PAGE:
At the end of each assessment and evaluation period, each person designed and implemented projects to help realise one’s personal aims for the next semester as well as those of the academy as a whole learning organisation. With increased understanding and capacity to work with human dynamics as one went on came a different emphasis in learning. Fourteen (14) learning phases were identified: seven (7) that applied to students and seven (7) to teachers/lecturers.

The result of this holistic way of learning and teaching was a growing number of people who were able to lead other individuals and organizations in ways so that relational knowledge emerged simultaneously between multiple dimensions of experience, the E&C media, the process itself and the disposition of the situation. But another, unseen result was that something remained hidden: a dark force which tested but ultimately squeezed the life out of the organization and the Academy for Expression & Communication (AVEK) ceased to exist. This dark side of the organization which ‘killed’ it, may have been part of the historical fact that organizations have a history of and an interest in repressing basic human impulses such as sexuality, carnality or violence whilst simultaneously institutionalizing them (Foucault 1977; 1990, as cited in Linstead, Maréchal & Griffin, 2010). This force is witnessed for example in covert abuse of power, political manipulation, intimidation, ambition, greed, careerism, obsession, revenge, and maintaining ‘the sacred’ in organisation.

Whatever the reasons may have been, with this example from personal experience at the AVEK I hope to show evidence of an organization that even though it saw people as ‘actors in a Network’ (Latour, 2005) and we learned to interlink historical and cultural assumptions whilst bringing them to the present, as a whole the organization remained unconscious. In fact, it seemed to have been its intent despite its encouraging rhetoric. When I sought to address this dark force in the collective make-up, a group of people asked me to leave the academy without ado but also without a teacher-degree in my pocket.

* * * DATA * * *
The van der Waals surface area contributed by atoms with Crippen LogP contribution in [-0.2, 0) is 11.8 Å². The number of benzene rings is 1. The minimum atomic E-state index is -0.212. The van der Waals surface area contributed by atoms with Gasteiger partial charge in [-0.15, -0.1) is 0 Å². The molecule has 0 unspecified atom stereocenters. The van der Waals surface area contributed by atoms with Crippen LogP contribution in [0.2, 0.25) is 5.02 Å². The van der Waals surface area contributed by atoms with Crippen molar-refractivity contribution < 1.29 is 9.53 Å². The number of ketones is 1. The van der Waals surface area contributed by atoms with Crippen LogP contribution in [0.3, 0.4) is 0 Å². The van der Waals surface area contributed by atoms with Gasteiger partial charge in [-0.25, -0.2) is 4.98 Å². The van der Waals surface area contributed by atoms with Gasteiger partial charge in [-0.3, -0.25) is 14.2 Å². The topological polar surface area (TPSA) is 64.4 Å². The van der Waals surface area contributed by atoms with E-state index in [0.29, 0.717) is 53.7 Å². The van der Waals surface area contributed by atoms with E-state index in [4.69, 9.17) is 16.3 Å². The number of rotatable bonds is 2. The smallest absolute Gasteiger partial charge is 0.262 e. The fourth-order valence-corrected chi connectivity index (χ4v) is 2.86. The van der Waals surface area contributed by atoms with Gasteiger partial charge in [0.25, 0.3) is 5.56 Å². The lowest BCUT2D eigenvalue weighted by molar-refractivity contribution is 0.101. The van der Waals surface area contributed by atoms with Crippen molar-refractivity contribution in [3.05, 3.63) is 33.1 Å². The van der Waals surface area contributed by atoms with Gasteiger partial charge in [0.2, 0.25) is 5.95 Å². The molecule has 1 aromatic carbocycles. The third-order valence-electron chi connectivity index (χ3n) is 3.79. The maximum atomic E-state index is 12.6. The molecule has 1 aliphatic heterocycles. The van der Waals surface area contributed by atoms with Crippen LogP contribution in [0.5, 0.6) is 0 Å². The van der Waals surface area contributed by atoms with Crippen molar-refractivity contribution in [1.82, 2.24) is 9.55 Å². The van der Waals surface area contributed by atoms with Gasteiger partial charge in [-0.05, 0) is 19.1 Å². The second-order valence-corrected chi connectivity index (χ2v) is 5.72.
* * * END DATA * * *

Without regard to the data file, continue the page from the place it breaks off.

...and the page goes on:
Another Approach in Miscommunication: Moving into the Area of Difficulty

The living earth is a self-regulating system, or Gaia (Lovelock, 2001). In the words of Merleau-Ponty (1964): an emergence of ‘inspiration and expiration of Being, action and passion so slightly discernible that it becomes impossible to distinguish between what sees and what is seen, what paints and what is painted’ (ibid, p.167).

Is it possible to communicate with this emergence?
The answer in short: Yes and no.

It has to be understood that miscommunication is an area of difficulty produced by information gaps that are something either (a) totally unknown, (b) known but not understood or appreciated, (c) known but not available or acted upon, or (d) available but closed for public access or detectable by existing systems (Hopfl, 2003). The gaps are protected by ousting, or by simply not inviting in other viewpoints. So we see that dialogue is almost impossible. This ousting but also the opposite of it—attracting—is usually an unconscious process and part of the dark side of the human condition. It is unconscious. This dark side is only dark as it has not had a light shine on it, just like the earth and the moon have a light and a dark side. This dark side has not received due attention.

People need appropriate information that was hitherto amiss so as to shed a light on this dark side, and expose and disempower its tricks. Without this information, people are continually taken out by miscommunication. Van Hoorn (2007) labels these spaces in organizational contexts as ‘the area of difficulty’ that makes insiders and outsiders feel they cannot enter into, but only ‘go around’ the area as they ‘rub up against’ it (pp.101-102). The ring surrounding this area is stubborn and causes dis-ease within the organization, but also outside of it.